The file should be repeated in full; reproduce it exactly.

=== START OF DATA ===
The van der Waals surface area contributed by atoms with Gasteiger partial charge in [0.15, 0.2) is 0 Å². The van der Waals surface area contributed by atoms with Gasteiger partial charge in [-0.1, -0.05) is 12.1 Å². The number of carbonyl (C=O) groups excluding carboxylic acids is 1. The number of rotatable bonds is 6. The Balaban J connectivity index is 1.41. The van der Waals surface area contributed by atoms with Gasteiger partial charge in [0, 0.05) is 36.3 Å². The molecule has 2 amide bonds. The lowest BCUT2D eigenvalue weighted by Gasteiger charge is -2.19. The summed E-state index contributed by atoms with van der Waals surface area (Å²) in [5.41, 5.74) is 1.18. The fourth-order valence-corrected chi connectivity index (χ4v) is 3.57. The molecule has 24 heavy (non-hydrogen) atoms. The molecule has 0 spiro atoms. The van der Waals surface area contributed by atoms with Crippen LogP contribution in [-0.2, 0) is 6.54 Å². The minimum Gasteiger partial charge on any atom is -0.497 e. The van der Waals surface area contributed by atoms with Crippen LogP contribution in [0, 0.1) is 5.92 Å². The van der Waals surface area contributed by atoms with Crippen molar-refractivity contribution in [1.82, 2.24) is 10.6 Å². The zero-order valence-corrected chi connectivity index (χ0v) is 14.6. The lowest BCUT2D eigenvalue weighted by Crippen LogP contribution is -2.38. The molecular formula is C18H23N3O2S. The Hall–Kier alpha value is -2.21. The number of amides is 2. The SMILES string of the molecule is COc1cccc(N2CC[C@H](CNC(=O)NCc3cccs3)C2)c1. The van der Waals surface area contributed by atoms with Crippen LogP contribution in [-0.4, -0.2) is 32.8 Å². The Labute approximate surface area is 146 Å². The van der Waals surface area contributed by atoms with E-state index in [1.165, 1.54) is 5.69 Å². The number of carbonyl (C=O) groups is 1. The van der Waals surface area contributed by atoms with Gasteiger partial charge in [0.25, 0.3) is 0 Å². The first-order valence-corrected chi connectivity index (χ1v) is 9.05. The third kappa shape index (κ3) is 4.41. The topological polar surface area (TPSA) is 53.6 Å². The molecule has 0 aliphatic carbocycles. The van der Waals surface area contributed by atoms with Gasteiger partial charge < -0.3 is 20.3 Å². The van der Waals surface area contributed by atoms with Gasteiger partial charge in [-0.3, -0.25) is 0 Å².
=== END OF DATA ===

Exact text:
The van der Waals surface area contributed by atoms with Gasteiger partial charge in [0.15, 0.2) is 0 Å². The van der Waals surface area contributed by atoms with Gasteiger partial charge in [-0.1, -0.05) is 12.1 Å². The number of carbonyl (C=O) groups excluding carboxylic acids is 1. The number of rotatable bonds is 6. The Balaban J connectivity index is 1.41. The van der Waals surface area contributed by atoms with Gasteiger partial charge in [0, 0.05) is 36.3 Å². The molecule has 2 amide bonds. The lowest BCUT2D eigenvalue weighted by Gasteiger charge is -2.19. The summed E-state index contributed by atoms with van der Waals surface area (Å²) in [5.41, 5.74) is 1.18. The fourth-order valence-corrected chi connectivity index (χ4v) is 3.57. The molecule has 24 heavy (non-hydrogen) atoms. The molecule has 0 spiro atoms. The van der Waals surface area contributed by atoms with Crippen LogP contribution in [-0.2, 0) is 6.54 Å². The minimum Gasteiger partial charge on any atom is -0.497 e. The van der Waals surface area contributed by atoms with Crippen LogP contribution in [0, 0.1) is 5.92 Å². The van der Waals surface area contributed by atoms with Crippen molar-refractivity contribution in [1.82, 2.24) is 10.6 Å². The zero-order valence-corrected chi connectivity index (χ0v) is 14.6. The lowest BCUT2D eigenvalue weighted by Crippen LogP contribution is -2.38. The molecular formula is C18H23N3O2S. The Hall–Kier alpha value is -2.21. The number of amides is 2. The SMILES string of the molecule is COc1cccc(N2CC[C@H](CNC(=O)NCc3cccs3)C2)c1. The van der Waals surface area contributed by atoms with Crippen LogP contribution in [-0.4, -0.2) is 32.8 Å². The Labute approximate surface area is 146 Å². The van der Waals surface area contributed by atoms with E-state index in [1.165, 1.54) is 5.69 Å². The number of carbonyl (C=O) groups is 1. The van der Waals surface area contributed by atoms with Gasteiger partial charge in [0.25, 0.3) is 0 Å². The first-order valence-corrected chi connectivity index (χ1v) is 9.05. The third kappa shape index (κ3) is 4.41. The topological polar surface area (TPSA) is 53.6 Å². The molecule has 0 aliphatic carbocycles. The van der Waals surface area contributed by atoms with Gasteiger partial charge < -0.3 is 20.3 Å². The van der Waals surface area contributed by atoms with Gasteiger partial charge in [-0.3, -0.25) is 0 Å².